One all-nighter almost resulted in the demise of the Malibu Pier as we know it.

“We think the pier might give,’” Doug said they were told. “It got so crowded the pilings started to shake. That was one of the more great moments before I pulled the plug (on the group).”

The fact is, although the brothers had greater ambitions, and would conquer more challenging musical accomplishments, disillusion about the deteriorating South Coast had begun to set in. Doug recalled fishing off the pier, the sight of a sea bass darkened with black tar in its lungs.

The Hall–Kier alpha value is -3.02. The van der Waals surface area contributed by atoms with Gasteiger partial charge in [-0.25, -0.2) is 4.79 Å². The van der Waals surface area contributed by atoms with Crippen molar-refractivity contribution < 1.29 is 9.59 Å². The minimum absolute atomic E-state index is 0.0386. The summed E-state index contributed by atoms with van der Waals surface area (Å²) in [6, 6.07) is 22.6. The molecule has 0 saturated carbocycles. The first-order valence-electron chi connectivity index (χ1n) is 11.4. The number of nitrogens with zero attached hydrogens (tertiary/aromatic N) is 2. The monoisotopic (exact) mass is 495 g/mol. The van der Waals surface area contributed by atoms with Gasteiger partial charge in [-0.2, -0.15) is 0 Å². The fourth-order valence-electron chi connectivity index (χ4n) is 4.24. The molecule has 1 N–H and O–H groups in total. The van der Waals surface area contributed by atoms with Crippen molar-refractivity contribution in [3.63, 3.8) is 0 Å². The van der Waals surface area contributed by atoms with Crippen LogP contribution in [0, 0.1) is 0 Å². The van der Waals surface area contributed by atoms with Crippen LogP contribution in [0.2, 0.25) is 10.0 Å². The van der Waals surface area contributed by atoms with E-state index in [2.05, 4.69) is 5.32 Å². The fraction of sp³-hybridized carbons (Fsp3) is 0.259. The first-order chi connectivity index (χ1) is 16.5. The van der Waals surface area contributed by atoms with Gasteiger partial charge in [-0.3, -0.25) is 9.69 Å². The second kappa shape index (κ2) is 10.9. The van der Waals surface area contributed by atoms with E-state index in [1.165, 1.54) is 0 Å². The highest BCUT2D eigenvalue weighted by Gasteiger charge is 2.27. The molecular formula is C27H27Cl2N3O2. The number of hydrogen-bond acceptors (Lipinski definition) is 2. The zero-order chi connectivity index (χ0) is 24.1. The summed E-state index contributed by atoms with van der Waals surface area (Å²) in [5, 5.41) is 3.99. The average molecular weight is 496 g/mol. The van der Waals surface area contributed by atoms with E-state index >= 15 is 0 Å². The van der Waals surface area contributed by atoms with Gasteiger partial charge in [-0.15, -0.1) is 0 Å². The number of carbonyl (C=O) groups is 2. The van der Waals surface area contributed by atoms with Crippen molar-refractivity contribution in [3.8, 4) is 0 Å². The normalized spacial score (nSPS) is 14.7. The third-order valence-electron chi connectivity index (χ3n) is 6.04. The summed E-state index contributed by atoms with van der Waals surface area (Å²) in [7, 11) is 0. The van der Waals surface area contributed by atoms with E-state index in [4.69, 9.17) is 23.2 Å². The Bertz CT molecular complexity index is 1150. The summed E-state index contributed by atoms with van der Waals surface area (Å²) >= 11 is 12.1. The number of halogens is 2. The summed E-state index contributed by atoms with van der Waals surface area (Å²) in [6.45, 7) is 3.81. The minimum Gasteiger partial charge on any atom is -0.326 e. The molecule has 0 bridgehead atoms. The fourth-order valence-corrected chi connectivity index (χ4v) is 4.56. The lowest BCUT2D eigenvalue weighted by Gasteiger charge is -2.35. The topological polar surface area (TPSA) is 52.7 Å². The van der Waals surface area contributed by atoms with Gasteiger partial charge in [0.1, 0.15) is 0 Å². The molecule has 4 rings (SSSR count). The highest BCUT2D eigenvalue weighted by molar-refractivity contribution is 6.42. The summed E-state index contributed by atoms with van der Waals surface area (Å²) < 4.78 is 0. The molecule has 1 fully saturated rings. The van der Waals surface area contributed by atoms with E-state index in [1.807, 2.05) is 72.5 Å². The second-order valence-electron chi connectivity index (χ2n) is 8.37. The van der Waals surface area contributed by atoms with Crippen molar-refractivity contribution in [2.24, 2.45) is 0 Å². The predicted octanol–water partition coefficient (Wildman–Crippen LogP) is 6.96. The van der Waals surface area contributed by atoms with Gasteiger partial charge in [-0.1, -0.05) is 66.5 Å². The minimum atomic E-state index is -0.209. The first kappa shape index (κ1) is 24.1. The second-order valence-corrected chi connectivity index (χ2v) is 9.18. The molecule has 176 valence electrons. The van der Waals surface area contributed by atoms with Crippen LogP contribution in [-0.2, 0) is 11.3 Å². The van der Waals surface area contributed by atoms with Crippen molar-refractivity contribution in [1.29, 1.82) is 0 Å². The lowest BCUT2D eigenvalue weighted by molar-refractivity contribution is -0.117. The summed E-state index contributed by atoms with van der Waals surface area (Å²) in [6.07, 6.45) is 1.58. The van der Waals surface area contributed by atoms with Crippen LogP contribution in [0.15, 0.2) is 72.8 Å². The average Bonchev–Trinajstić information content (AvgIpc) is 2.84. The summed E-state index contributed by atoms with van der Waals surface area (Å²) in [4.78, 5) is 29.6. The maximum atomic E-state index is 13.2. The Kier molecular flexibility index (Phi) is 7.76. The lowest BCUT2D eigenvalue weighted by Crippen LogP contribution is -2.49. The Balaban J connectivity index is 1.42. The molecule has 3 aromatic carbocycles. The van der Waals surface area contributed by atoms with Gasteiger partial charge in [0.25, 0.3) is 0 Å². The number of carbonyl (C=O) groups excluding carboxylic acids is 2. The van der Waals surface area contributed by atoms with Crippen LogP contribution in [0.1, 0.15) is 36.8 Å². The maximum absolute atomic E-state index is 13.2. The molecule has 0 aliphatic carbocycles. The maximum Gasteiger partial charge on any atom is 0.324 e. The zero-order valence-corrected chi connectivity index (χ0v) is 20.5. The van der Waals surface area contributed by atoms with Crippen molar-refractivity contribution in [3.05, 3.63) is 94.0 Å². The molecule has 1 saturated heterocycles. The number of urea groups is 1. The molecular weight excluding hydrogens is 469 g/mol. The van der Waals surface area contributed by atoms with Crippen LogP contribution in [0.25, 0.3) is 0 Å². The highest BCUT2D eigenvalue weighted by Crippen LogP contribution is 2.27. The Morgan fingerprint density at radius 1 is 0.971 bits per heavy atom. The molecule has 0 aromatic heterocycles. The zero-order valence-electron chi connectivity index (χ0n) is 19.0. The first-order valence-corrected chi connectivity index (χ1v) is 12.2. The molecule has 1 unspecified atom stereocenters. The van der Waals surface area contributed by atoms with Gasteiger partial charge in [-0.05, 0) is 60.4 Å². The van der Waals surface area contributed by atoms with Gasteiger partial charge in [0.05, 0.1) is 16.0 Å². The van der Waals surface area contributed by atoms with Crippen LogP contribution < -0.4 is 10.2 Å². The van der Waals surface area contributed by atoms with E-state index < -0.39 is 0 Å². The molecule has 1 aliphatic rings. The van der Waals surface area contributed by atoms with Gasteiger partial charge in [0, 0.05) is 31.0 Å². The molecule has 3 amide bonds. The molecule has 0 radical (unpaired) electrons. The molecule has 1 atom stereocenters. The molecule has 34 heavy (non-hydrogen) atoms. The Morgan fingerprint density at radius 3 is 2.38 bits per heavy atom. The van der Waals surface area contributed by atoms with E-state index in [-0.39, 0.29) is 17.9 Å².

“The water was being really permeated by the oil. That got the wheels going,” he said.

By the early 1970s, the Dragon brothers were at their most cohesive, with Doug, Dennis, Daryl, and Daryl’s future wife, Toni Tennille, joining up as supporting players for The Beach Boys. They became the glue to a band held back by leader Brian Wilson’s worsening physical and mental health.

“Brian I didn’t really know,” Doug said. “He was having nervous breakdown problems at that point in his life.”

But like Wilson’s “Smile,” an album of incomparable, yet misunderstood genius that lay unreleased for years, the Dragon Brothers encountered a similar experience when they recorded, and shelved, their “BFI” in 1968. “BFI,” the brothers’ free-form foray into experiment, was not received well by record executive Clive Davis and Herb Alpert, another Malibu resident.

“Herb,” Doug said, “was the head of A&M Records and said, ‘Doug, Dennis, if I don’t like it or think it’s not commercial enough, it won’t sell.’”